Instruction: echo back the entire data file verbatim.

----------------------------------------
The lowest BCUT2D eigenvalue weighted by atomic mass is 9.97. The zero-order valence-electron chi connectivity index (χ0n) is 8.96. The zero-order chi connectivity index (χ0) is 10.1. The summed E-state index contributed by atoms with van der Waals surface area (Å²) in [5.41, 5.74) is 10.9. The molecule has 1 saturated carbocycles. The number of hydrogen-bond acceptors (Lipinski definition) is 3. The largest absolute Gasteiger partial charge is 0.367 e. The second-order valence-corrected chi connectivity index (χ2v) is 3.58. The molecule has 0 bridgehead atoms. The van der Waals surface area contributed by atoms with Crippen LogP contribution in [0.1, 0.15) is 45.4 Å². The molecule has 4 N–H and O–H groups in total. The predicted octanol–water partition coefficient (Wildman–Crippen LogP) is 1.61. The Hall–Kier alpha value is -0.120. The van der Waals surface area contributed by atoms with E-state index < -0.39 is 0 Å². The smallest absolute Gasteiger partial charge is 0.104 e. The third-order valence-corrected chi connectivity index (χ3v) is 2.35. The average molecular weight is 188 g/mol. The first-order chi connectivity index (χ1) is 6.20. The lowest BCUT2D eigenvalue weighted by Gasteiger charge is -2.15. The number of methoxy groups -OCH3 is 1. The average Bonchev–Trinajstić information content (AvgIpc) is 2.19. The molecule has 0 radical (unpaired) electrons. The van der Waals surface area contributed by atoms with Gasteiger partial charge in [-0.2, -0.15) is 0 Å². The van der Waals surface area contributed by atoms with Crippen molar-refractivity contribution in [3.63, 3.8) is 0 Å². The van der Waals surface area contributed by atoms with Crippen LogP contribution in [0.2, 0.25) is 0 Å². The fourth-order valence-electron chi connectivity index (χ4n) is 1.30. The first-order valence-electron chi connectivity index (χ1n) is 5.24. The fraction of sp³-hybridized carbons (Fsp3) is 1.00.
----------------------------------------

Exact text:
The lowest BCUT2D eigenvalue weighted by atomic mass is 9.97. The zero-order valence-electron chi connectivity index (χ0n) is 8.96. The zero-order chi connectivity index (χ0) is 10.1. The summed E-state index contributed by atoms with van der Waals surface area (Å²) in [5.41, 5.74) is 10.9. The molecule has 1 saturated carbocycles. The number of hydrogen-bond acceptors (Lipinski definition) is 3. The largest absolute Gasteiger partial charge is 0.367 e. The second-order valence-corrected chi connectivity index (χ2v) is 3.58. The molecule has 0 bridgehead atoms. The van der Waals surface area contributed by atoms with Crippen LogP contribution in [0.1, 0.15) is 45.4 Å². The molecule has 4 N–H and O–H groups in total. The predicted octanol–water partition coefficient (Wildman–Crippen LogP) is 1.61. The Hall–Kier alpha value is -0.120. The van der Waals surface area contributed by atoms with E-state index < -0.39 is 0 Å². The smallest absolute Gasteiger partial charge is 0.104 e. The third-order valence-corrected chi connectivity index (χ3v) is 2.35. The average molecular weight is 188 g/mol. The first-order chi connectivity index (χ1) is 6.20. The lowest BCUT2D eigenvalue weighted by Gasteiger charge is -2.15. The number of methoxy groups -OCH3 is 1. The average Bonchev–Trinajstić information content (AvgIpc) is 2.19. The molecule has 0 radical (unpaired) electrons. The van der Waals surface area contributed by atoms with Gasteiger partial charge in [-0.2, -0.15) is 0 Å². The van der Waals surface area contributed by atoms with Crippen molar-refractivity contribution in [3.63, 3.8) is 0 Å². The van der Waals surface area contributed by atoms with Crippen LogP contribution in [0.2, 0.25) is 0 Å². The fourth-order valence-electron chi connectivity index (χ4n) is 1.30. The first-order valence-electron chi connectivity index (χ1n) is 5.24. The fraction of sp³-hybridized carbons (Fsp3) is 1.00.